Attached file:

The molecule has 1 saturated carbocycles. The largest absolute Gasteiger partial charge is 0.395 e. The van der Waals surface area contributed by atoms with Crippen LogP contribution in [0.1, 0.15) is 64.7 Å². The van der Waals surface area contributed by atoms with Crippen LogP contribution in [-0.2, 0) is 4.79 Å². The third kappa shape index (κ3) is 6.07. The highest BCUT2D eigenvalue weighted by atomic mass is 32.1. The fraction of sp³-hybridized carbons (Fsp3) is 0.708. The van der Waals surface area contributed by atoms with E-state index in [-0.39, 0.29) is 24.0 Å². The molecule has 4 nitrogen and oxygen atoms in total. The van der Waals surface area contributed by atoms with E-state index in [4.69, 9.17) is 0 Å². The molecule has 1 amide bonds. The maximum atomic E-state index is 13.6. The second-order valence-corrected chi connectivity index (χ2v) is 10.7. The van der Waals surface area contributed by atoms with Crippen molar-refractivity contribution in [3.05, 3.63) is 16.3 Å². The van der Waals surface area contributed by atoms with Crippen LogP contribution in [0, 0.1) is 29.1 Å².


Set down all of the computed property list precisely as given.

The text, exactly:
The molecule has 1 saturated carbocycles. The largest absolute Gasteiger partial charge is 0.395 e. The van der Waals surface area contributed by atoms with Crippen LogP contribution in [0.1, 0.15) is 64.7 Å². The van der Waals surface area contributed by atoms with Crippen LogP contribution in [-0.2, 0) is 4.79 Å². The third kappa shape index (κ3) is 6.07. The highest BCUT2D eigenvalue weighted by atomic mass is 32.1. The fraction of sp³-hybridized carbons (Fsp3) is 0.708. The van der Waals surface area contributed by atoms with E-state index in [-0.39, 0.29) is 24.0 Å². The molecule has 4 nitrogen and oxygen atoms in total. The van der Waals surface area contributed by atoms with E-state index in [4.69, 9.17) is 0 Å². The molecule has 1 amide bonds. The maximum atomic E-state index is 13.6. The second-order valence-corrected chi connectivity index (χ2v) is 10.7. The van der Waals surface area contributed by atoms with Crippen molar-refractivity contribution in [3.05, 3.63) is 16.3 Å². The van der Waals surface area contributed by atoms with Crippen LogP contribution in [0, 0.1) is 29.1 Å².